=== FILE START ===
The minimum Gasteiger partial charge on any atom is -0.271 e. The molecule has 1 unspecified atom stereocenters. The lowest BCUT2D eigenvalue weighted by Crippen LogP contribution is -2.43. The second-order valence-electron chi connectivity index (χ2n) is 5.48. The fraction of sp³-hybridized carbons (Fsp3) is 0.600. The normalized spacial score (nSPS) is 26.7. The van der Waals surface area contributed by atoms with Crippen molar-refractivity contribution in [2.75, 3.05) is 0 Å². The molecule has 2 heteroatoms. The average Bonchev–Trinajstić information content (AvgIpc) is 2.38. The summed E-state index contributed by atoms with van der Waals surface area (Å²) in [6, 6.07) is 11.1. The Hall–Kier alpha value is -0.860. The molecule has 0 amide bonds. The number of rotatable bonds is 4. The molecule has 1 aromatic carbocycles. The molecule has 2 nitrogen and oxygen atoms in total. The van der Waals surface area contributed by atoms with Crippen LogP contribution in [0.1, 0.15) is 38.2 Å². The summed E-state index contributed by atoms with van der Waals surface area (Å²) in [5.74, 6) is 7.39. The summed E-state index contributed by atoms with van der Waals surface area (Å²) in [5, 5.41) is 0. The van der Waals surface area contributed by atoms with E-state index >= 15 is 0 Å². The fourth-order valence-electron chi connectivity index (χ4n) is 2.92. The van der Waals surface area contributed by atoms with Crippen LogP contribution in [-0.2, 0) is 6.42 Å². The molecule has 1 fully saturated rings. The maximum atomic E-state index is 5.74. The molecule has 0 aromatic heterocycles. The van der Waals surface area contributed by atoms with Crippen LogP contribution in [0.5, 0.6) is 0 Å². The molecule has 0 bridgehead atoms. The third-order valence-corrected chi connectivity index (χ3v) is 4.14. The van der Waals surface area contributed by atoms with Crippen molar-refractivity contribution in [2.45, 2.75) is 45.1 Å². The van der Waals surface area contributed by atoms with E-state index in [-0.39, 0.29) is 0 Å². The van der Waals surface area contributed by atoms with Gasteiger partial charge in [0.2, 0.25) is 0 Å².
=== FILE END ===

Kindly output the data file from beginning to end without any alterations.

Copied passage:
The minimum Gasteiger partial charge on any atom is -0.271 e. The molecule has 1 unspecified atom stereocenters. The lowest BCUT2D eigenvalue weighted by Crippen LogP contribution is -2.43. The second-order valence-electron chi connectivity index (χ2n) is 5.48. The fraction of sp³-hybridized carbons (Fsp3) is 0.600. The normalized spacial score (nSPS) is 26.7. The van der Waals surface area contributed by atoms with Crippen molar-refractivity contribution in [2.75, 3.05) is 0 Å². The molecule has 2 heteroatoms. The average Bonchev–Trinajstić information content (AvgIpc) is 2.38. The summed E-state index contributed by atoms with van der Waals surface area (Å²) in [6, 6.07) is 11.1. The Hall–Kier alpha value is -0.860. The molecule has 0 amide bonds. The number of rotatable bonds is 4. The molecule has 1 aromatic carbocycles. The molecule has 2 nitrogen and oxygen atoms in total. The van der Waals surface area contributed by atoms with Crippen LogP contribution in [0.1, 0.15) is 38.2 Å². The summed E-state index contributed by atoms with van der Waals surface area (Å²) in [5.74, 6) is 7.39. The summed E-state index contributed by atoms with van der Waals surface area (Å²) in [5, 5.41) is 0. The van der Waals surface area contributed by atoms with E-state index >= 15 is 0 Å². The fourth-order valence-electron chi connectivity index (χ4n) is 2.92. The van der Waals surface area contributed by atoms with Crippen LogP contribution in [-0.2, 0) is 6.42 Å². The molecule has 1 fully saturated rings. The maximum atomic E-state index is 5.74. The molecule has 0 aromatic heterocycles. The van der Waals surface area contributed by atoms with Crippen LogP contribution in [0.5, 0.6) is 0 Å². The molecule has 0 bridgehead atoms. The third-order valence-corrected chi connectivity index (χ3v) is 4.14. The van der Waals surface area contributed by atoms with Crippen molar-refractivity contribution in [2.45, 2.75) is 45.1 Å². The van der Waals surface area contributed by atoms with E-state index in [-0.39, 0.29) is 0 Å². The van der Waals surface area contributed by atoms with Gasteiger partial charge in [0.2, 0.25) is 0 Å².